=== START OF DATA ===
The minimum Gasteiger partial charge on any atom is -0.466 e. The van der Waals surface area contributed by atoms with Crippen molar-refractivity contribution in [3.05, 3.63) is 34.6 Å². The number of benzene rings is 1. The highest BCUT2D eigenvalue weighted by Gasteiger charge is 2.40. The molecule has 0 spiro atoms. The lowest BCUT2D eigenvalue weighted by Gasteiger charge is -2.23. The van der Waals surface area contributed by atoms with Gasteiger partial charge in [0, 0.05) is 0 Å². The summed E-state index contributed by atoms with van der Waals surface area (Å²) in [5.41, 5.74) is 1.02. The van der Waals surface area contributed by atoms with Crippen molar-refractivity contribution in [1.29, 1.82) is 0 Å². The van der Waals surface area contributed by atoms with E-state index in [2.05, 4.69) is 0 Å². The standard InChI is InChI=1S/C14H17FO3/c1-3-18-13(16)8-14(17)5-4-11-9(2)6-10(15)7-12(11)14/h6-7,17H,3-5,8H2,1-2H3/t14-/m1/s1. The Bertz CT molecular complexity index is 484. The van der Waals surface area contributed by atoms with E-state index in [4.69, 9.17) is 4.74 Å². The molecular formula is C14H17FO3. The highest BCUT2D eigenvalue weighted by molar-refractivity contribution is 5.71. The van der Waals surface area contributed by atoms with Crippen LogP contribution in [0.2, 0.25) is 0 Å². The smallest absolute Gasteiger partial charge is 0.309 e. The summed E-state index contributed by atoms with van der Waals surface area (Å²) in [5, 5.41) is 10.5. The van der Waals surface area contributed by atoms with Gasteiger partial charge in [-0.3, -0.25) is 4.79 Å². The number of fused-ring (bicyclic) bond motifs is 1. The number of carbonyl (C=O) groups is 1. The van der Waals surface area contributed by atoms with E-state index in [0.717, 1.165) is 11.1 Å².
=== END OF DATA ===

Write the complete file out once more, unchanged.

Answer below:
The minimum Gasteiger partial charge on any atom is -0.466 e. The van der Waals surface area contributed by atoms with Crippen molar-refractivity contribution in [3.05, 3.63) is 34.6 Å². The number of benzene rings is 1. The highest BCUT2D eigenvalue weighted by Gasteiger charge is 2.40. The molecule has 0 spiro atoms. The lowest BCUT2D eigenvalue weighted by Gasteiger charge is -2.23. The van der Waals surface area contributed by atoms with Gasteiger partial charge in [0, 0.05) is 0 Å². The summed E-state index contributed by atoms with van der Waals surface area (Å²) in [5.41, 5.74) is 1.02. The van der Waals surface area contributed by atoms with Crippen molar-refractivity contribution in [1.29, 1.82) is 0 Å². The van der Waals surface area contributed by atoms with E-state index in [2.05, 4.69) is 0 Å². The standard InChI is InChI=1S/C14H17FO3/c1-3-18-13(16)8-14(17)5-4-11-9(2)6-10(15)7-12(11)14/h6-7,17H,3-5,8H2,1-2H3/t14-/m1/s1. The Bertz CT molecular complexity index is 484. The van der Waals surface area contributed by atoms with E-state index in [4.69, 9.17) is 4.74 Å². The molecular formula is C14H17FO3. The highest BCUT2D eigenvalue weighted by molar-refractivity contribution is 5.71. The van der Waals surface area contributed by atoms with Crippen LogP contribution in [0.2, 0.25) is 0 Å². The smallest absolute Gasteiger partial charge is 0.309 e. The summed E-state index contributed by atoms with van der Waals surface area (Å²) in [5, 5.41) is 10.5. The van der Waals surface area contributed by atoms with Gasteiger partial charge in [-0.3, -0.25) is 4.79 Å². The number of fused-ring (bicyclic) bond motifs is 1. The number of carbonyl (C=O) groups is 1. The van der Waals surface area contributed by atoms with E-state index in [0.717, 1.165) is 11.1 Å².